to the kind of populous middle class and so that`s why Fox works because it
brings that coalition together.

HAYES: You know what something I`ve learned, populism, good, effective,
motivating populism is much harder than it was.

SHERMAN: Yes.

HAYES: Gabriel Sherman, author of "The Loudest Voice in the Room." Thank
you.

Coming up, Republican Senator David Vitter comes up with another way to
screw poor people who don`t have photo I.D.`s. That story is next.

(COMMERCIAL BREAK)

HAYES: We begin tonight with the truly stunning decision by the Supreme
Court where, if I may speak metaphorically, I believe John Roberts court
took out a knife and plunged it into the voting rights act soft underbelly
and then dragged the gasping, dying body across the streets on to the steps
of the capital building and left it there with a note to Congress, saying,
it would be a shame if this law were to die.

That was my reaction on the day the Supreme Court gutted the voting rights
act and attempt to get away with it by telling our notoriously
dysfunctional Congress to revive it. Today, members of Congress stepped
up. Senator Patrick Leahy introduced a bipartisan legislation that would
reestablish a formula to determine which states must be cleared by the
federal government before they change their election laws.

The Roberts court ruled that the old formula was unconstitutional because
it was based on criteria established in the 1960s, effectively striking
down the heart of the most important civil rights law ever enacted, signed
by Lyndon Johnson in 1965 in response to efforts in the south to keep
blacks from voting.

The new legislation, proposed today would subject a state to preclearance,
if it has committed five or more voting rights violations over the last 15
years. One of the people behind it is Republican Jim Sensenbrenner who
instrumental in re-authorizing the law with broad bipartisan support in
2006.

But to win GOP support this time, the bill was written so that voter I.D.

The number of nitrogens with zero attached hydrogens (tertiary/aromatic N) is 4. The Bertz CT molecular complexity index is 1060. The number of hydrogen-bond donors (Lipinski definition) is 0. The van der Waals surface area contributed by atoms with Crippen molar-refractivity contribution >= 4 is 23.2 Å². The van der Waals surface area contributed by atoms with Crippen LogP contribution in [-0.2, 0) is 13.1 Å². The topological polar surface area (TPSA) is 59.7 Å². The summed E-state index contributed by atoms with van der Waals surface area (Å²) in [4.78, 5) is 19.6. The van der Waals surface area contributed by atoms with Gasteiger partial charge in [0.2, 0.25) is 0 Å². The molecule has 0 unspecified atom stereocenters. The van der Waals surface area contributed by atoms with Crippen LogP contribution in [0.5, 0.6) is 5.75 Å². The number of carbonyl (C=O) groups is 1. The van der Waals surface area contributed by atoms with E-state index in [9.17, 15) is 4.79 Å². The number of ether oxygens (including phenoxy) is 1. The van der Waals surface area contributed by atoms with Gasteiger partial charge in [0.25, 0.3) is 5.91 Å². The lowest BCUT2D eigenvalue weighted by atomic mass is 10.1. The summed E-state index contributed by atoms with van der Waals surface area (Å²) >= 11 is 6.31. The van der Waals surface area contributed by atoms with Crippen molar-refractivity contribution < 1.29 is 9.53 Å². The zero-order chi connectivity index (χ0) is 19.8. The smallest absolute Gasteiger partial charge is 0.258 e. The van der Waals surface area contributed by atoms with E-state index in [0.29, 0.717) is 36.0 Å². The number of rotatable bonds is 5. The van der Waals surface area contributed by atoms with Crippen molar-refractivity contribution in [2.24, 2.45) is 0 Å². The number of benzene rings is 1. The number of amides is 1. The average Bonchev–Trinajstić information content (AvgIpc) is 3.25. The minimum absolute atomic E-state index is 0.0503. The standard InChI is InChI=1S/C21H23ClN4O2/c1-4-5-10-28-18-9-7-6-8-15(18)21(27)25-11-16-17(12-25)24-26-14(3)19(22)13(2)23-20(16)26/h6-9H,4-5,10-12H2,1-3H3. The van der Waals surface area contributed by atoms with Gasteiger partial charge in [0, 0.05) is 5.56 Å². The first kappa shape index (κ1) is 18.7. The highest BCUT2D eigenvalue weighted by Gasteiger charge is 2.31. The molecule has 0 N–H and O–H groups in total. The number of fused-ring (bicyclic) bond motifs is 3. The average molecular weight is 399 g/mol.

laws, not be included as one of the five violations that can trigger
preclearance. And as currently drafted the new law would only apply to
four states. None of them are North Carolina, which has undertaken the
most sweeping attack on voting rights in the nation.

Still, this is forward progress from the state of affairs just yesterday.
We`re going to see from the Republican members of Congress, which side they
are on. In fact, just yesterday, one of them announced, he was so taken
with voter I.D. laws, he wants to expand the franchise.

Senator David Vitter introduced a bill requiring that food stamps
recipients display photo I.D. to get their food. Vitter says the bill is
designed to keep fraud out of the program even though fraud is at historic
low and need remains extremely high.

The real impact of this bill would be to make it harder for the people at
the bottom of the economic ladder, the most likely not to have a photo I.D.
to get food stamps they desperately need. Of course, David Vitter knows
that. It is, no matter how he spins it in future, on a bug.

(COMMERCIAL BREAK)

(BEGIN VIDEO CLIP)

WOLF BLITZER, CNN: Hillary Clinton hasn`t exactly been flying under the
radar.

UNIDENTIFIED FEMALE: Clearly when you look at the Democratic potential
nominees, she`s leaps and bounds ahead of everyone else.

UNIDENTIFIED MALE: The latest edition "Time" magazine`s even asking if
she`s a shoe in for 2016.

UNIDENTIFIED MALE: Can anyone stop Hillary?

BLITZER: Can anyone stop Hillary. There you see it right the.

UNIDENTIFIED FEMALE: This shows Hillary Clinton and, can anyone stop
Hillary?

(END VIDEO CLIP)

HAYES: The job of a person who designs magazine covers is to get that
magazine cover on television so the person who designed that cover, mission
accomplished, congratulations. Cover of "Time" magazine fueling continued
speculation about Hillary Clinton`s political future, every single day
until she declares she`s running for president. Some say she`s not made up
her mind yet and I believe them.

Hillary Clinton has not made up her mind. But what`s remarkable watching
this whole thing unfold, it doesn`t really matter what Hillary Clinton
wants. Because as in a Greek tragedy, the fates have ordained what she`s
supposed to do, the Chorus is lifting her up and is walking her towards the
podium where she`ll make her announcement.

Hillary Clinton may be thinking about what she wants to do, but every day
the circle of people who are invested in Hillary Clinton 2016 grows bigger
and bigger, donors, the media, the list gets longer and longer. Imagine
for a moment a bride a few months before her wedding, the caterer is
booked, the invitations are sent out, and she says, I don`t know if I want
to get married. Sorry, it`s too late because the refundable deposits have
already been put down.

And Hillary Clinton right here in this moment, about to audition to be the
most powerful person in the world, but she`s lost control over the single
most important decision she will make in her life.